With property held within a company - if you know how - you can pass the property on to your children without them having to pay any Inheritance Tax. As a property investor, business property relief (which means Inheritance Tax does not apply to the sale of business property) isn’t normally available to you, but by structuring your company cleverly - such as using an employee ownership trust - this is possible.
Despite these tax advantages there are downsides to investing through a limited company.
Why not invest through a limited company?
The biggest drawback when it comes to using a limited company to invest in property is to do with lending. Most normal buy-to-let lenders won’t lend to limited companies at all. Some may do if they are given a personal guarantee by the directors, but for the most part the only option for a company is going to be using commercial lenders – and these are harder to come by. The interest rates have tended to be higher and are often only on repayment rather than interest only terms. The loan to value ratios are often smaller too.
There are other drawbacks, such as the extra expense and the hassle of filing annual company accounts, but access to finance really is by far the biggest reason not to invest using a limited company.
However, given the rush of investors into limited companies which is likely to take place over the next few years, we can see buy-to-let lenders responding by opening up their product range to limited companies – albeit still requiring personal guarantees, and with rates and fees being somewhat higher.
How to decide if using a limited company is right for you
Which side of the fence you come down on when it comes to buying through a limited company is going to largely depend on three factors:
How much income do you have?
If you’re paying income tax at 40% or higher, and you don’t have a lower-earning spouse whose name the property income could be put into, the lure of paying 20% Corporation Tax rather than 40%+ income tax is going to be strong.
However, do bear in mind that if you’re actively acquiring properties your portfolio could be generating a paper tax loss rather than a profit – so with planning, taxable gains could be delayed until you retire and your income falls.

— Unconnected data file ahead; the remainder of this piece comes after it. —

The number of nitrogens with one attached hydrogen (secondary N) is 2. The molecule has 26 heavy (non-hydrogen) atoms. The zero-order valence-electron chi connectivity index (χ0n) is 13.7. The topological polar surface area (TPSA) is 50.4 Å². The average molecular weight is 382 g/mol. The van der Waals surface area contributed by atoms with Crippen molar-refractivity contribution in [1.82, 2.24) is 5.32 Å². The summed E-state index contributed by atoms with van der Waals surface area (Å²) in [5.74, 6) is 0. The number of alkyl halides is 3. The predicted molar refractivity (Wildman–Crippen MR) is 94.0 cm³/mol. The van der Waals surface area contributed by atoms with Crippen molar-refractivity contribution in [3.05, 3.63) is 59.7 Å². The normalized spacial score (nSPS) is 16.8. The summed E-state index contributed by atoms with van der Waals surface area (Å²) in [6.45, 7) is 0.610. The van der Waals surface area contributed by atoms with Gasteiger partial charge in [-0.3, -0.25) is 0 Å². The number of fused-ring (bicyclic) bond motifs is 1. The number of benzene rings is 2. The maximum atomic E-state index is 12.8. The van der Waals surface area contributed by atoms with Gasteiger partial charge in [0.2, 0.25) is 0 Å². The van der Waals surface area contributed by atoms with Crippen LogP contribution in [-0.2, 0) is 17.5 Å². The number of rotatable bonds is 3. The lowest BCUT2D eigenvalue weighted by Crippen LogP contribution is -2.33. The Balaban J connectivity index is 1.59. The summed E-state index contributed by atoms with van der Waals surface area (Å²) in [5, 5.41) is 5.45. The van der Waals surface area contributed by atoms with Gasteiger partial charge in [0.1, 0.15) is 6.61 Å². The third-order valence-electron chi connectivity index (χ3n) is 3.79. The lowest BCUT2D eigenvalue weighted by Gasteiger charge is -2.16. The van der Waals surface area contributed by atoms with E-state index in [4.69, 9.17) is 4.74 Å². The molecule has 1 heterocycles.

Do you use mortgages?
The ability to claim the entirety of your mortgage interest as operating expenses (once the new rules take hold) will be a major argument for using a company for higher-rate taxpayers.
How much cash do you have access to?
Because mortgage options for companies are restricted, using a company is more likely to be right for you if you can buy in cash or borrow at lower loan-to-value ratios. As a result you won’t be getting the very highest return on your cash (because it won’t be compounded by the use of leverage), but you will still be benefiting from the rental income and capital growth over time.
Who are you buying properties for?
Initially of course it’s yourself, but what is your exit strategy? Do you plan to sell them off to finance your expensive cruise habit in your later years? Or is it important that you pass your portfolio on to your children or grandchildren?
If passing your properties on is important to you, holding them within a company (if structured correctly) could result in huge Inheritance Tax savings.
So the answer is, of course…”it depends”
There are clearly a lot of different factors in play here so you need to realise that compromise is inevitable, and weigh up all the pros and cons before deciding which side of the fence to come down on.
The most important piece of advice is this: Speak to DMF Accountancy Ltd to help you make the right decision for you.